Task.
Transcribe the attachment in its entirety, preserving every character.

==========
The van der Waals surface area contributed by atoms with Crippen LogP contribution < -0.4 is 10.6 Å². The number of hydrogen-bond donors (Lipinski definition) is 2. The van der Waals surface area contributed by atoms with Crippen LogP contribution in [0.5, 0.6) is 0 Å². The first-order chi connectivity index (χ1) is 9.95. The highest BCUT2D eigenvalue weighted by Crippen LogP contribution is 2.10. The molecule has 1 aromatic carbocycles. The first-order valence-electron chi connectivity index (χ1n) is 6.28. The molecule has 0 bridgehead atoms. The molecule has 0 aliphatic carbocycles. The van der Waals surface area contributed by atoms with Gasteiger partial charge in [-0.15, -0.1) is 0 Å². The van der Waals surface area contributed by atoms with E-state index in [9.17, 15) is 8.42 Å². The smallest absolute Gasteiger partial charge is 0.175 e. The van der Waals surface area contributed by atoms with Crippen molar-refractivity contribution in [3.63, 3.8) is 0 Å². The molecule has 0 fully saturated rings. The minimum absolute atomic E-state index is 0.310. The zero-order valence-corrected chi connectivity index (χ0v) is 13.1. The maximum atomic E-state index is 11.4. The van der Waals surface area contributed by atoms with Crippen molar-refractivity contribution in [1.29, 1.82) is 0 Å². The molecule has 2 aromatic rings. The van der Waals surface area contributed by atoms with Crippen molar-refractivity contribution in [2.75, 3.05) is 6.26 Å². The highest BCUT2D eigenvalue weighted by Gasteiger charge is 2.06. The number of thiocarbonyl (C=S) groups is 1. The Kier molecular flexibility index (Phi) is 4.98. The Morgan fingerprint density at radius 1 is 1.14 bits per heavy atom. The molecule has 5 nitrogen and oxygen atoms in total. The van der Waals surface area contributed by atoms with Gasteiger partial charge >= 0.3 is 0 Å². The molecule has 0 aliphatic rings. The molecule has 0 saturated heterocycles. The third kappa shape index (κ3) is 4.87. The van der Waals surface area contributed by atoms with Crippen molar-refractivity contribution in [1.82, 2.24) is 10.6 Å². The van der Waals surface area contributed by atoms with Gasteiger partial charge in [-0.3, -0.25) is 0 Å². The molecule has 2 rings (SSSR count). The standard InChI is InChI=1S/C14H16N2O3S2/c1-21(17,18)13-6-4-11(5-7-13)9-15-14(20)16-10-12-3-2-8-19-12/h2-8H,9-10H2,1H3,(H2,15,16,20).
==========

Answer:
The van der Waals surface area contributed by atoms with Crippen LogP contribution < -0.4 is 10.6 Å². The number of hydrogen-bond donors (Lipinski definition) is 2. The van der Waals surface area contributed by atoms with Crippen LogP contribution in [0.5, 0.6) is 0 Å². The first-order chi connectivity index (χ1) is 9.95. The highest BCUT2D eigenvalue weighted by Crippen LogP contribution is 2.10. The molecule has 1 aromatic carbocycles. The first-order valence-electron chi connectivity index (χ1n) is 6.28. The molecule has 0 bridgehead atoms. The molecule has 0 aliphatic carbocycles. The van der Waals surface area contributed by atoms with Gasteiger partial charge in [-0.15, -0.1) is 0 Å². The van der Waals surface area contributed by atoms with E-state index in [9.17, 15) is 8.42 Å². The smallest absolute Gasteiger partial charge is 0.175 e. The van der Waals surface area contributed by atoms with Crippen molar-refractivity contribution in [3.63, 3.8) is 0 Å². The molecule has 0 fully saturated rings. The minimum absolute atomic E-state index is 0.310. The zero-order valence-corrected chi connectivity index (χ0v) is 13.1. The maximum atomic E-state index is 11.4. The van der Waals surface area contributed by atoms with Crippen molar-refractivity contribution in [1.29, 1.82) is 0 Å². The molecule has 2 aromatic rings. The van der Waals surface area contributed by atoms with Crippen molar-refractivity contribution in [2.75, 3.05) is 6.26 Å². The highest BCUT2D eigenvalue weighted by Gasteiger charge is 2.06. The number of thiocarbonyl (C=S) groups is 1. The Kier molecular flexibility index (Phi) is 4.98. The Morgan fingerprint density at radius 1 is 1.14 bits per heavy atom. The molecule has 5 nitrogen and oxygen atoms in total. The van der Waals surface area contributed by atoms with Gasteiger partial charge >= 0.3 is 0 Å². The molecule has 0 aliphatic rings. The molecule has 0 saturated heterocycles. The third kappa shape index (κ3) is 4.87. The van der Waals surface area contributed by atoms with Crippen molar-refractivity contribution in [1.82, 2.24) is 10.6 Å². The van der Waals surface area contributed by atoms with Gasteiger partial charge in [-0.3, -0.25) is 0 Å². The molecule has 2 rings (SSSR count). The standard InChI is InChI=1S/C14H16N2O3S2/c1-21(17,18)13-6-4-11(5-7-13)9-15-14(20)16-10-12-3-2-8-19-12/h2-8H,9-10H2,1H3,(H2,15,16,20).